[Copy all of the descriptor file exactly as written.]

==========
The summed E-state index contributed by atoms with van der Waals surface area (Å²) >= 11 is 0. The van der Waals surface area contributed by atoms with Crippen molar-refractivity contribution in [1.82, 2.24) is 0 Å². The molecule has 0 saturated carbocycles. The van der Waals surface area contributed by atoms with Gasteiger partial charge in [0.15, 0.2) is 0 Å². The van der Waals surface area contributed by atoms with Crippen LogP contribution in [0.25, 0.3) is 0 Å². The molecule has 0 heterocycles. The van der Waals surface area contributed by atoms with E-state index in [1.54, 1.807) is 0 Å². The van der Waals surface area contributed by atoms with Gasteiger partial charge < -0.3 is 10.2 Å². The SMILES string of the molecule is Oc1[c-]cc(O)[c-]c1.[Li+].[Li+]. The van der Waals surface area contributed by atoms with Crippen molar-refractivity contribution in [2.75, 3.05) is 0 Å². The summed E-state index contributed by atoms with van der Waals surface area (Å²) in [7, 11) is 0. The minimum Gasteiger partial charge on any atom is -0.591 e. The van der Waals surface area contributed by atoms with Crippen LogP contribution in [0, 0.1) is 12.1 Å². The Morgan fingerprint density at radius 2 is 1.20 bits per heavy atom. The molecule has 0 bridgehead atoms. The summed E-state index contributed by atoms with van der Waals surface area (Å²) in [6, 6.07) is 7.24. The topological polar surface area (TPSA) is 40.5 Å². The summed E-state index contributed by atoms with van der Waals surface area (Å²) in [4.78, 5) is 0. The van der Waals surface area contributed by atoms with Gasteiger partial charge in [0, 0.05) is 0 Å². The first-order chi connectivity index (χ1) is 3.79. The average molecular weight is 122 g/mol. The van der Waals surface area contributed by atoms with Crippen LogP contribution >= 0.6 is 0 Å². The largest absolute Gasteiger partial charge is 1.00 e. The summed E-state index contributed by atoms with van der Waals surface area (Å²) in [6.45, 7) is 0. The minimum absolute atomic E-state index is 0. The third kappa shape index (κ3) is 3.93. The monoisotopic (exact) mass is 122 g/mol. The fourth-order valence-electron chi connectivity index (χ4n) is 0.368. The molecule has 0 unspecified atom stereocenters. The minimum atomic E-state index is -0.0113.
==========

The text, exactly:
The summed E-state index contributed by atoms with van der Waals surface area (Å²) >= 11 is 0. The van der Waals surface area contributed by atoms with Crippen molar-refractivity contribution in [1.82, 2.24) is 0 Å². The molecule has 0 saturated carbocycles. The van der Waals surface area contributed by atoms with Gasteiger partial charge in [0.15, 0.2) is 0 Å². The van der Waals surface area contributed by atoms with Crippen LogP contribution in [0.25, 0.3) is 0 Å². The molecule has 0 heterocycles. The van der Waals surface area contributed by atoms with E-state index in [1.54, 1.807) is 0 Å². The van der Waals surface area contributed by atoms with Gasteiger partial charge < -0.3 is 10.2 Å². The SMILES string of the molecule is Oc1[c-]cc(O)[c-]c1.[Li+].[Li+]. The van der Waals surface area contributed by atoms with Crippen molar-refractivity contribution in [2.75, 3.05) is 0 Å². The summed E-state index contributed by atoms with van der Waals surface area (Å²) in [7, 11) is 0. The minimum Gasteiger partial charge on any atom is -0.591 e. The van der Waals surface area contributed by atoms with Crippen LogP contribution in [0, 0.1) is 12.1 Å². The Morgan fingerprint density at radius 2 is 1.20 bits per heavy atom. The molecule has 0 bridgehead atoms. The summed E-state index contributed by atoms with van der Waals surface area (Å²) in [6, 6.07) is 7.24. The topological polar surface area (TPSA) is 40.5 Å². The summed E-state index contributed by atoms with van der Waals surface area (Å²) in [4.78, 5) is 0. The van der Waals surface area contributed by atoms with Gasteiger partial charge in [0, 0.05) is 0 Å². The first-order chi connectivity index (χ1) is 3.79. The average molecular weight is 122 g/mol. The van der Waals surface area contributed by atoms with Crippen LogP contribution >= 0.6 is 0 Å². The largest absolute Gasteiger partial charge is 1.00 e. The summed E-state index contributed by atoms with van der Waals surface area (Å²) in [6.45, 7) is 0. The minimum absolute atomic E-state index is 0. The third kappa shape index (κ3) is 3.93. The monoisotopic (exact) mass is 122 g/mol. The fourth-order valence-electron chi connectivity index (χ4n) is 0.368. The molecule has 0 unspecified atom stereocenters. The minimum atomic E-state index is -0.0113.